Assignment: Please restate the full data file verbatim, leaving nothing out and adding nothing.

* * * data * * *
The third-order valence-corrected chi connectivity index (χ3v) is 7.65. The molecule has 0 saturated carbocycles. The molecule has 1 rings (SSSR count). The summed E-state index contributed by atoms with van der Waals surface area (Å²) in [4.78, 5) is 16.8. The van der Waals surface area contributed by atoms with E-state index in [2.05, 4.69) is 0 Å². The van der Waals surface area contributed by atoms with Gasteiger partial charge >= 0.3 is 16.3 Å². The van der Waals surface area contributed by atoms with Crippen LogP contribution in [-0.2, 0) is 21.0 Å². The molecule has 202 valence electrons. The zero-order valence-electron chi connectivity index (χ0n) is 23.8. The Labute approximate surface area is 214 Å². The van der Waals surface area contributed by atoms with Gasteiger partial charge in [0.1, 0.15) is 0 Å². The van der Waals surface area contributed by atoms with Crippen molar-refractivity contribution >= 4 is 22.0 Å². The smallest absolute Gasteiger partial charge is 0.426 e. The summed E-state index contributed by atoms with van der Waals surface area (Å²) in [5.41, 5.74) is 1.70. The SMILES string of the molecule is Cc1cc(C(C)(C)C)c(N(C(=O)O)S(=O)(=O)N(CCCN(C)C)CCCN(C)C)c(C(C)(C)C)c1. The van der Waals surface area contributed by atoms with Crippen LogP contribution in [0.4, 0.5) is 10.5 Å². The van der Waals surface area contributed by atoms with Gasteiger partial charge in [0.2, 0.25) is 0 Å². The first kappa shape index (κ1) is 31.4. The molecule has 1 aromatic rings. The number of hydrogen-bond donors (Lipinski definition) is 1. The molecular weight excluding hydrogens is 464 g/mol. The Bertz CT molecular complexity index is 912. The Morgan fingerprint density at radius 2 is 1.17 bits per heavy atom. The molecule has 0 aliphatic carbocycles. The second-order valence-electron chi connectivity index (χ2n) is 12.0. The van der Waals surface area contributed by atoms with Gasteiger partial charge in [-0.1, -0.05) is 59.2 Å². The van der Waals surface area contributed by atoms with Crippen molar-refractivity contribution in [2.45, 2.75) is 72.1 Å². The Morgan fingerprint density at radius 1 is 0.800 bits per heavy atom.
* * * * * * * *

The third-order valence-corrected chi connectivity index (χ3v) is 7.65. The molecule has 0 saturated carbocycles. The molecule has 1 rings (SSSR count). The summed E-state index contributed by atoms with van der Waals surface area (Å²) in [4.78, 5) is 16.8. The van der Waals surface area contributed by atoms with E-state index in [2.05, 4.69) is 0 Å². The van der Waals surface area contributed by atoms with Gasteiger partial charge >= 0.3 is 16.3 Å². The van der Waals surface area contributed by atoms with Crippen LogP contribution in [-0.2, 0) is 21.0 Å². The molecule has 202 valence electrons. The zero-order valence-electron chi connectivity index (χ0n) is 23.8. The Labute approximate surface area is 214 Å². The van der Waals surface area contributed by atoms with Gasteiger partial charge in [0.1, 0.15) is 0 Å². The van der Waals surface area contributed by atoms with Crippen molar-refractivity contribution >= 4 is 22.0 Å². The smallest absolute Gasteiger partial charge is 0.426 e. The summed E-state index contributed by atoms with van der Waals surface area (Å²) in [5.41, 5.74) is 1.70. The SMILES string of the molecule is Cc1cc(C(C)(C)C)c(N(C(=O)O)S(=O)(=O)N(CCCN(C)C)CCCN(C)C)c(C(C)(C)C)c1. The van der Waals surface area contributed by atoms with Crippen LogP contribution in [0.4, 0.5) is 10.5 Å². The van der Waals surface area contributed by atoms with Gasteiger partial charge in [0.2, 0.25) is 0 Å². The first kappa shape index (κ1) is 31.4. The molecule has 1 aromatic rings. The number of hydrogen-bond donors (Lipinski definition) is 1. The molecular weight excluding hydrogens is 464 g/mol. The Bertz CT molecular complexity index is 912. The Morgan fingerprint density at radius 2 is 1.17 bits per heavy atom. The molecule has 0 aliphatic carbocycles. The second-order valence-electron chi connectivity index (χ2n) is 12.0. The van der Waals surface area contributed by atoms with Gasteiger partial charge in [-0.1, -0.05) is 59.2 Å². The van der Waals surface area contributed by atoms with Crippen molar-refractivity contribution in [2.45, 2.75) is 72.1 Å². The Morgan fingerprint density at radius 1 is 0.800 bits per heavy atom.